Why do we care about the future of The Buy to Let (BTL) market? First and foremost, because itis a crucial element of the housing mix in the UK. The sector is currently worth a significant £1.4 trillion (Cluttons), and is supported by around 2.5 million landlords. Currently, one in every five households lives in rented accommodation (approximately 4.5 million properties). In recent months (if not years) the health of the BTL market has taken up a lot of column inches. Some articles are very negative (see The Telegraph, February 2018), (some are more positive (see The Independent, April 2018) about the future.
So what is happening in the market? There was recently an uptick (albeit small) in the Halifax House Price Index. This was totally unpredicted, - and in my opinion, it shows that no one really knows what is going on in the property market.
Our views are generally skewed by our own personal circumstances. However, it is fair to say that landlords are sailing into a storm of ever-greater Government interference and regulations , and that it is getting significantly harder to make a success of investing in BTL property.
I believe the Government & Bank of England have two main aims they are looking to achieve with these tax and regulation changes:
1. “Professionalise” the residential investment market by using higher taxes and stricter regulation to remove the “amateur landlord”.
2. Move property ownership from investors to homeowners, in particular first time buyers - who are also benefiting from Stamp Duty relief .
The result of these changes is that the Government and Bank of England have successfully stymied the growth of the BTL market in the last couple of years. Data-driven evidence is slow to emerge in the BTL market, however, in June 2017 the Council of Mortgage Lenders (CML) predicted that BTL lending in 2018 would fall from a forecasted £38 billion to £33 billion . Additionally, according to data from UK Finance, December 2017 saw a 17.2% fall in the number of new BTL mortgages issued.
However, there is little evidence that the UK Government have been successful in encouraging landlords to sell up: the majority seem to be taking a ‘wait and see’ approach - possibly hoping that the Government will reverse the tax increases (personally, I do not see this happening for a variety of reasons). Speaking to estate agents, it appears that any BTL property that comes onto the market is still quickly snapped up by another investor, rather than first time buyers.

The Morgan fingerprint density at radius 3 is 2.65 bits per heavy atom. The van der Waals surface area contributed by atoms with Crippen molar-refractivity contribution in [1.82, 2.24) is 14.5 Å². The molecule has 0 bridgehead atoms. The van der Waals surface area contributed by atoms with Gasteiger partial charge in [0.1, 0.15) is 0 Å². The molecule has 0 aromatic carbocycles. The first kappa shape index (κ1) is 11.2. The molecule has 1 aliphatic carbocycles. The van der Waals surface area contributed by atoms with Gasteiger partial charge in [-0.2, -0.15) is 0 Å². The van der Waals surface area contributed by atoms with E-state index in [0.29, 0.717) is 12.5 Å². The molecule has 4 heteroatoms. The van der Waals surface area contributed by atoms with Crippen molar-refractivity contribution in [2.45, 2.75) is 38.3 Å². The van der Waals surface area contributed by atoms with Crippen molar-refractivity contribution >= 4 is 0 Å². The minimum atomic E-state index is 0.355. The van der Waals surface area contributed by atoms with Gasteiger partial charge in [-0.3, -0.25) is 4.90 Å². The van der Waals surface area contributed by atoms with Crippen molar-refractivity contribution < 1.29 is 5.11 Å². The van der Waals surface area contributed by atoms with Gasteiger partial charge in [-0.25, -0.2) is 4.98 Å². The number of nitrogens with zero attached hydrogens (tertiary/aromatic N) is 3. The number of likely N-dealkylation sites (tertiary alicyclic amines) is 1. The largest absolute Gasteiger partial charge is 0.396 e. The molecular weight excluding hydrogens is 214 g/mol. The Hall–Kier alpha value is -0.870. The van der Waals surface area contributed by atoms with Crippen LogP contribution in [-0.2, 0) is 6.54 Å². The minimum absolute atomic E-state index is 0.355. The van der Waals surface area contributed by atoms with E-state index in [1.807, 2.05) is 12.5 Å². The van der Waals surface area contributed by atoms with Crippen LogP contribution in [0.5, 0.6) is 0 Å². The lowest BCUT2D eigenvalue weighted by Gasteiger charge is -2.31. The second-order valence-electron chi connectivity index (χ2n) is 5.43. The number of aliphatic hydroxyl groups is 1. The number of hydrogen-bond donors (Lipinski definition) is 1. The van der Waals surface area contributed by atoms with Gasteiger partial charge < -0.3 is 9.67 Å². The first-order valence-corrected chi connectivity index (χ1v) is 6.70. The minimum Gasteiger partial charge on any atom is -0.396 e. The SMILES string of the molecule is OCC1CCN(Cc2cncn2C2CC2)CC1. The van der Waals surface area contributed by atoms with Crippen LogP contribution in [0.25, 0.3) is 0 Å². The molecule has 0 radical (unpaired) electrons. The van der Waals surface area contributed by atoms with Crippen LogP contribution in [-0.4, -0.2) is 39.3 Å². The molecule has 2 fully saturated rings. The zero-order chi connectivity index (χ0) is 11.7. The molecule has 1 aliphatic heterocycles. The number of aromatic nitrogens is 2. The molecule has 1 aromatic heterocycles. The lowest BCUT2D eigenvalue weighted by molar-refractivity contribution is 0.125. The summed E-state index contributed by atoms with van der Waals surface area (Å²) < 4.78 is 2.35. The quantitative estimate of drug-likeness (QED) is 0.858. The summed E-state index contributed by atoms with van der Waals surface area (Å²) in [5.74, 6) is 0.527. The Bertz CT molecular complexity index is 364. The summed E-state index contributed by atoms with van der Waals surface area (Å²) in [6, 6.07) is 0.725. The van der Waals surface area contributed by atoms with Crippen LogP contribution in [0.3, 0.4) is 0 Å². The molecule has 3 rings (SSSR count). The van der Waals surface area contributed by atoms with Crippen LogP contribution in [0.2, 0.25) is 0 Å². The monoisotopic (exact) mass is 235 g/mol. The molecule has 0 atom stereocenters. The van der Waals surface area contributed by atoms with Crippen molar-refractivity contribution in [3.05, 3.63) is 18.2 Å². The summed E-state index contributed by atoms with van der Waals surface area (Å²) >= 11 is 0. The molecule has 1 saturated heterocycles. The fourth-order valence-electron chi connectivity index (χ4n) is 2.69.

What is clear, is that it is getting harder and harder to make a success of investing in BTL. With house price growth stalling, the days where it was possible to make money from property by simply buying and waiting are long gone. The old adage of “Don’t wait to buy property, buy property and wait” is no longer applicable.
Landlords need to focus on finding strong yields in locations with strong rental demand. It is now more important than ever that landlords carry out their research before investing, especially as differing Councils follow different rules. If landlords do not keep up with these new rules and regulations, large fines can be dished out .
What is the future of BTL?
In my opinion the BTL market is a crucial element of the UK’s housing mix. Without it there would be an even more significant housing crisis. Renting should no longer be seen in a negative light. There are several benefits of renting over home ownership, including not having to pay for repairs, more flexibility to move when needed, no need to save for a large deposit and many more reasons to chose renting over buying.
However, landlords face ever increasing challenges and interferences, as well as tough market conditions. Despite this, it is still possible to make a success of investing in BTL. In order to do so landlords need to research their target locations, work hard to ensure their numbers stack up and make sure that they are on top of all the regulation changes. They may also choose to invest in specialist BTL investment companies, of which Somerset Estates REIT PLC is one.
Renting property has been around for centuries and will continue to make up a significant element of the housing mix.